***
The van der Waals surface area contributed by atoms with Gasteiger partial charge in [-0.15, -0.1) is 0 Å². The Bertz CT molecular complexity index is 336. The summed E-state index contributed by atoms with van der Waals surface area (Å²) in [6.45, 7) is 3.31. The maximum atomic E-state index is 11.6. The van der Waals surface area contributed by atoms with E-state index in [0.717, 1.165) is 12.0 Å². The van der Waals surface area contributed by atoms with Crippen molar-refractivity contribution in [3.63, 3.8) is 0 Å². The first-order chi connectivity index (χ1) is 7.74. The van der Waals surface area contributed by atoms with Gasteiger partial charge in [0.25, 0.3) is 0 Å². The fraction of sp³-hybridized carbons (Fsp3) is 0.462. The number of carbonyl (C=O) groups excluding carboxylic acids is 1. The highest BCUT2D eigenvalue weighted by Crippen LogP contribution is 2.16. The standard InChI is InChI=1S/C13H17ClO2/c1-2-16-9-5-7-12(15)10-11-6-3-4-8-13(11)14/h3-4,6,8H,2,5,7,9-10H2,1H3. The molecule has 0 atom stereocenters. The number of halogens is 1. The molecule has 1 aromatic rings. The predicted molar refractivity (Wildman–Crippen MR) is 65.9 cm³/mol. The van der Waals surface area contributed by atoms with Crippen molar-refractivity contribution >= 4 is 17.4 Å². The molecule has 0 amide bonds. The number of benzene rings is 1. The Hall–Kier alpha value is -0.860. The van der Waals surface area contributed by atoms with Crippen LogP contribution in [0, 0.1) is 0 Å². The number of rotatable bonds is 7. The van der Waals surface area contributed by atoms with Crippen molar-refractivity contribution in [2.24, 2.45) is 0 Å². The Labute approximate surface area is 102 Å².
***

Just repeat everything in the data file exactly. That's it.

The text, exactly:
The van der Waals surface area contributed by atoms with Gasteiger partial charge in [-0.15, -0.1) is 0 Å². The Bertz CT molecular complexity index is 336. The summed E-state index contributed by atoms with van der Waals surface area (Å²) in [6.45, 7) is 3.31. The maximum atomic E-state index is 11.6. The van der Waals surface area contributed by atoms with E-state index in [0.717, 1.165) is 12.0 Å². The van der Waals surface area contributed by atoms with Crippen molar-refractivity contribution in [3.63, 3.8) is 0 Å². The first-order chi connectivity index (χ1) is 7.74. The van der Waals surface area contributed by atoms with Gasteiger partial charge in [0.25, 0.3) is 0 Å². The fraction of sp³-hybridized carbons (Fsp3) is 0.462. The number of carbonyl (C=O) groups excluding carboxylic acids is 1. The highest BCUT2D eigenvalue weighted by Crippen LogP contribution is 2.16. The standard InChI is InChI=1S/C13H17ClO2/c1-2-16-9-5-7-12(15)10-11-6-3-4-8-13(11)14/h3-4,6,8H,2,5,7,9-10H2,1H3. The molecule has 0 atom stereocenters. The number of halogens is 1. The molecule has 1 aromatic rings. The predicted molar refractivity (Wildman–Crippen MR) is 65.9 cm³/mol. The van der Waals surface area contributed by atoms with Crippen molar-refractivity contribution >= 4 is 17.4 Å². The molecule has 0 amide bonds. The number of benzene rings is 1. The Hall–Kier alpha value is -0.860. The van der Waals surface area contributed by atoms with Crippen LogP contribution in [0, 0.1) is 0 Å². The number of rotatable bonds is 7. The van der Waals surface area contributed by atoms with Crippen molar-refractivity contribution in [2.24, 2.45) is 0 Å². The Labute approximate surface area is 102 Å².